Non-antibiotic Treatments Show Promise Against E. Coli Infections28 October 2013
CANADA - The challenge of post-weaning diarrhoea in piglets is a significant economic issue for hog producers, particularly when Escherichia coli (E. coli) is involved, writes Glenn Kuhn, Swine Technical Manager at Genesus Inc.
The use of feed grade antibiotics in piglet starter diets has become a common tool to fight against mortality and morbidity in young growing pigs in order to reduce a negative economic impact. However, increasing attention on the part of the general public towards antibiotic use in livestock agriculture has given rise to opportunity for researchers and producers alike to explore alternative methods to control the effects of E. coli infections.
A paper detailing research conducted at the T.K. Cheung Centre for Animal Science Research at the University of Manitoba was recently published in the Journal of Animal Science. Research authors, C.M. Nyachoti, E. Kiarie, S.K. Bhandari, G. Zhang, and D.O. Krause conducted experiments to assess the effectiveness of a commercially available non-antibiotic water-based supplement (Entegard, Neova Technologies Inc.) versus a commercially available antibiotic treatment and a control (no treatment).
The active ingredient of Entegard is Lysozyme, a low molecular weight protein with antimicrobial properties derived from chicken egg whites. Discovered in the 1920s by Alexander Fleming during one of his experiments, this enzyme possesses ‘lysing’ or destructive qualities to bacteria and viruses.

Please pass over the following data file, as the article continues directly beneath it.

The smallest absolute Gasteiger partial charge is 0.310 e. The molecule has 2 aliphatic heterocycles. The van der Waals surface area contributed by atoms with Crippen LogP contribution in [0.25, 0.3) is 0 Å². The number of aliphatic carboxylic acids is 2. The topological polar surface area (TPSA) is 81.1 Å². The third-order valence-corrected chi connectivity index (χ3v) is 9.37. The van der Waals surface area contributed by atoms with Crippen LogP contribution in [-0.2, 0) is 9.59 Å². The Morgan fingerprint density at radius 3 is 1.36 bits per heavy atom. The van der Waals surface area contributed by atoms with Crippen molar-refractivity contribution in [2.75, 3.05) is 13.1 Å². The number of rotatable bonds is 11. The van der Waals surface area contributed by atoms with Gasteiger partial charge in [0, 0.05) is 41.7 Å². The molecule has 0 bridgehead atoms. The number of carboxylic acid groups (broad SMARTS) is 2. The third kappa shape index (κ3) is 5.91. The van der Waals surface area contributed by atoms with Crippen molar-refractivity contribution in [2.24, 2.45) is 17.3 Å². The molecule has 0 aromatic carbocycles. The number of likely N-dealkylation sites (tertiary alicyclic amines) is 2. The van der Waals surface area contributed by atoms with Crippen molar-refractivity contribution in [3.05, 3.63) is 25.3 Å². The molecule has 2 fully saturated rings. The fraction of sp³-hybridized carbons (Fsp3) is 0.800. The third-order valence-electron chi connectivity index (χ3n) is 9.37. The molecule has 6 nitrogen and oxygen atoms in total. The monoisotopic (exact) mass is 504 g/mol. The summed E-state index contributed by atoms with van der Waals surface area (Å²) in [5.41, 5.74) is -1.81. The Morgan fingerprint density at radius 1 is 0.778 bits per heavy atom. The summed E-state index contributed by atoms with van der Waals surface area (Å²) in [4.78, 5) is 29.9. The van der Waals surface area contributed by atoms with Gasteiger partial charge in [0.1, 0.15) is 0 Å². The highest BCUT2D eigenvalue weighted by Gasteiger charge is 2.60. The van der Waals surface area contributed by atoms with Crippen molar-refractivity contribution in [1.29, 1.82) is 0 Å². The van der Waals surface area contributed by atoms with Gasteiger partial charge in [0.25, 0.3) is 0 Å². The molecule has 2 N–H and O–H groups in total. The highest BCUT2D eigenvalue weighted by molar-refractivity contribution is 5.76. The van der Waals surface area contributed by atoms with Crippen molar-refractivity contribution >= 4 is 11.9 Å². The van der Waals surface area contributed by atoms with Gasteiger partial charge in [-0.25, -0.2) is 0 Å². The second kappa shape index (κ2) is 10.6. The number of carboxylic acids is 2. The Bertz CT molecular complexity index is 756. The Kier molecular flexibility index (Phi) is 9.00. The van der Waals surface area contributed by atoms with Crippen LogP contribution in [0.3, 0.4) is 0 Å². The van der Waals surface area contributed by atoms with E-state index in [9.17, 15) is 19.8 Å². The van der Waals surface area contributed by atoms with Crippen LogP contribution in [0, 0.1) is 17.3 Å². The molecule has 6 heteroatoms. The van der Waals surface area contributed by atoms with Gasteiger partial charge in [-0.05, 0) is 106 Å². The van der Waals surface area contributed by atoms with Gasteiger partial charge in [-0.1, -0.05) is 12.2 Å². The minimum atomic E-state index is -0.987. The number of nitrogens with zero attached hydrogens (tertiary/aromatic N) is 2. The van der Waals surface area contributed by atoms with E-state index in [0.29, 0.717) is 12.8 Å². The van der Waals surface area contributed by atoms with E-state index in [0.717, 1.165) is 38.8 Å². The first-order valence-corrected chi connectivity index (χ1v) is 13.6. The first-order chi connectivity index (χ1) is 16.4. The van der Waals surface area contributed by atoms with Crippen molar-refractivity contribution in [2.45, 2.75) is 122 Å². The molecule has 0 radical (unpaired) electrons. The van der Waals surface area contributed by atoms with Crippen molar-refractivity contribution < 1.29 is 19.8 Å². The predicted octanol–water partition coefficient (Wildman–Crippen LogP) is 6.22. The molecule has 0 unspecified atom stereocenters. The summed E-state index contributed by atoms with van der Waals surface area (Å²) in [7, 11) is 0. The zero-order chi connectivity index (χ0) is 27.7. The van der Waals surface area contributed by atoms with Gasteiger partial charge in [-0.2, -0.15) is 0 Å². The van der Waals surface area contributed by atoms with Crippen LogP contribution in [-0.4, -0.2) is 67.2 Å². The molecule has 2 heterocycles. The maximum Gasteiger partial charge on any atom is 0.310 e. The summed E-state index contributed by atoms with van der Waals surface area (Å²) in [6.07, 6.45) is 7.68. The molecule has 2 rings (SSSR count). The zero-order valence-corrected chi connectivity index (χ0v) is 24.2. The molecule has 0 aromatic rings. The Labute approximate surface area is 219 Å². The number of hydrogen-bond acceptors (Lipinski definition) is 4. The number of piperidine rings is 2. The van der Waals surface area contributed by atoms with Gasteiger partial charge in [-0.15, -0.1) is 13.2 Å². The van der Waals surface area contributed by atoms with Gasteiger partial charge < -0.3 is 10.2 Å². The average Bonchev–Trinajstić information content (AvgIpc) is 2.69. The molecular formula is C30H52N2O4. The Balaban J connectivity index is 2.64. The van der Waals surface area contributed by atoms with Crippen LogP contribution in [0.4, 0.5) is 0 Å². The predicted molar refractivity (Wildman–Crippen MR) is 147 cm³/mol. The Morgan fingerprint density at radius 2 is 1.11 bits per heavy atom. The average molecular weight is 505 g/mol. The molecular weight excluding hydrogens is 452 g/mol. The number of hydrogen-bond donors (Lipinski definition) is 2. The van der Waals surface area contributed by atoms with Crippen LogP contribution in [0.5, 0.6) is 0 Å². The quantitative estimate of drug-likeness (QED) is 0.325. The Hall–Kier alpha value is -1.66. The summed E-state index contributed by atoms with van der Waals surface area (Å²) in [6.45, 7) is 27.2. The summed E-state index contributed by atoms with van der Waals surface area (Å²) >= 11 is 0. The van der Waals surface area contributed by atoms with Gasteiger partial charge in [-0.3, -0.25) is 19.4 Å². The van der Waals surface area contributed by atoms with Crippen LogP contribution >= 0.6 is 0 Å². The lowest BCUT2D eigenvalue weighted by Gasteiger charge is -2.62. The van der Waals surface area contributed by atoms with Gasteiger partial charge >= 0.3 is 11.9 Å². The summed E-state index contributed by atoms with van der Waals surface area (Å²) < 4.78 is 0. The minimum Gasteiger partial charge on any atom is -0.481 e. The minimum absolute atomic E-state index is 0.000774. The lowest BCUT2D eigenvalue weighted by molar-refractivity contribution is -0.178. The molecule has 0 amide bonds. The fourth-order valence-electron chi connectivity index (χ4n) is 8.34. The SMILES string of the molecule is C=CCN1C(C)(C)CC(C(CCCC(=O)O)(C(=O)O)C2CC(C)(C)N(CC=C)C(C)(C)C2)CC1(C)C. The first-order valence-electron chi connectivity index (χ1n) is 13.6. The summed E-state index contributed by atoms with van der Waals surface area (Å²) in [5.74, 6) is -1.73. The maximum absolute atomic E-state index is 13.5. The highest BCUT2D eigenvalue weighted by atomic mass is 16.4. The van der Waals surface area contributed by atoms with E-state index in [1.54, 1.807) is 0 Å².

In their experiment, Nyachoti, et al., selected a total of 36 [(Yorkshire × Landrace) female × Duroc male; Genesus, Oakville, Manitoba, Canada] piglets weaned at 17±1 days from the Glenlea swine research unit at the University of Manitoba. The piglets were divided into four groups: control (no treatment), AB (Aureo 250 treatment), EG1 (Entegard 0.1 per cent) and EG2 (Entegard 0.2 per cent). After seven days of treatment, pigs were challenged with E. coli.
After seven days of challenge, piglet performance was analysed to determine the differences in effects, if any among the treatments. Average daily feed intake (ADFI), average daily gain (ADG), feed to gain ratio (F:G) as well as small intestinal quality assessment and weight were recorded.
As a result, the AB, EG1 and EG2 treatments performed similarly compared to the control groups for ADFI, ADG and F:G in the post challenge period.
Additionally, small intestine quality assessments showed that the ileum (the final section of the small intestine) benefitted from the lysozyme treatment. Lysozyme minimised the proliferation of E. coli in the ileum and protected the intestinal mucosa against E. coli.
The results of this study are encouraging in light of the growing public interest in reducing antibiotic use in hog production. It gives producers a scientific basis to make decisions on at least one of these new antimicrobial products.
Find out more information on E. coli diarrhoea by clicking here.
To find out more about Genesus Genetics, please take the time to visit their website at www.genesus.com .